• Enameling - Rare Beauty


    IW Magazine - 14 December 2011 


    Enameling is an art that had become increasingly rare in the early days of the mechanical renaissance; during this time, the hand-worked aspects of watchmaking had all but died out. Now, more than twenty years later, work being done by hand is emphasized by many, if not all, high-end mechanical watch companies as both a return to past values and to underscore the preciousness and nobleness of the high-quality, high-priced products they create.
     


    In this age of mass-produced wares, the handmade mechanical watch with its artisan elements also emphasizes its uniqueness. A hand-painted dial will always be a one-of-a-kind creation because a painter paints the same motif slightly differently each time. Given its extreme level of difficulty and decorative aspect, a traditionally hand-enameled dial is always sought-after.
    Technique
    One thing that makes enameling so hard to master is the fact that the artist must mix his or her powder agents in just the right way so that they fire evenly in the kiln without splattering, which will happen when too much water has been added to the powder and it begins to boil. If the paste is too dry, it will not stay on the surface for which it was intended. Enamel must be fired many times to achieve its incredible richness and depth.
     


    After the quartz crisis, miniature enameling had all but died out in Swiss watchmaking, so that almost every complicated hand-enameled dial of this modern age had been done up to just a few years ago by one artist with unmistakable talent: Anita Porchet.
    In the last two decades, Porchet has created beautiful enameled dials for Ulysse Nardin, Patek Philippe, Van Cleef & Arpels, Roger Dubuis, Vacheron Constantin, Piaget, Jaquet Droz, Hublot and Milus. She created many of these dials in the difficult cloisonne technique, which involves separating the colored fields—practically tracing the outlines of a scene's figures—with miniscule gold threads smaller in diameter than a hair.
    Porchet and her colleagues, which notably includes Dominique Baron, also master other techniques. Champleve is the art of putting the enamel into prepared grooves, while paillonnee sees gold specks fired within the enamel to give it an extra, glittery quality.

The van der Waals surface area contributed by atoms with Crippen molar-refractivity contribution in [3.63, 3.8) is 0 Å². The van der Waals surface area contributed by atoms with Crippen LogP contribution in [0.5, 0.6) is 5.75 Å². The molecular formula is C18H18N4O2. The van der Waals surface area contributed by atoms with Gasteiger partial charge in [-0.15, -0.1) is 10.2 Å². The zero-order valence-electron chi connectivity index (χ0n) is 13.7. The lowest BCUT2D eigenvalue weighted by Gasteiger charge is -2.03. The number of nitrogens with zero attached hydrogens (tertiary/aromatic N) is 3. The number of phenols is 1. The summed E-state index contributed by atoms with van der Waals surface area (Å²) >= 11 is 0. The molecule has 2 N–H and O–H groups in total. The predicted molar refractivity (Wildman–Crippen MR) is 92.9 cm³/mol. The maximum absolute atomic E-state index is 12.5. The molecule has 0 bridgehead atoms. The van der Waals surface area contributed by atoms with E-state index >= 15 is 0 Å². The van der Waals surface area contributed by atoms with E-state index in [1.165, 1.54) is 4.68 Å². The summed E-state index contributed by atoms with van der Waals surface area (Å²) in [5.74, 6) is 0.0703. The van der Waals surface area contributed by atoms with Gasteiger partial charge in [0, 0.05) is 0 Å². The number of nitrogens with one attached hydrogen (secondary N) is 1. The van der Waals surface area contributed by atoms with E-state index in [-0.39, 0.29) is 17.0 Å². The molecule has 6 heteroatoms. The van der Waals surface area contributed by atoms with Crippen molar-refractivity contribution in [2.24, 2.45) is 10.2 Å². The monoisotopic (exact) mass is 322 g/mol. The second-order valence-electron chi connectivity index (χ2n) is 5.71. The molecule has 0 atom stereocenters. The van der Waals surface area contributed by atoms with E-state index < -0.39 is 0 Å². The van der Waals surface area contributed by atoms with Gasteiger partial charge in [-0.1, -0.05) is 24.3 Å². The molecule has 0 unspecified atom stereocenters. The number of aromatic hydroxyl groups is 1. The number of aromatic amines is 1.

Despite the rarity of this craft, some far-sighted companies have decided for themselves that enameling is so important to them that they have hired and trained in-house enamellers. These companies couldn't be more different from each other and include Ulysse Nardin, Piaget, Jaeger-LeCoultre, Cartier, Vacheron Constantin and DeLaneau.
    Takeover
    Ulysse Nardin is widely known for the progressive steps it has taken underneath the dial. But this brand, headquartered in Le Locle, has also been a huge proponent of the art of enameling since the day that Rolf Schnyder took it over in 1982. From its Jacquemarts model to various repeaters and, naturally, the Trilogy of Time, Ulysse Nardin collaborated in the earliest days of its modern era with artisans such as Michel Vermot to create wondrously aesthetic dials.
     


    Schnyder passed away earlier this year, but his life's work continues to live on: this fall, the innovative little brand announced it had acquired Donze Cadrans SA, a dial company specialized in enamel. After many years leading this supplier company, Francine and Michel Vermot decided to retire and sold 100 percent of the business to Ulysse Nardin—the company that played a major role in their growth for the last twenty years.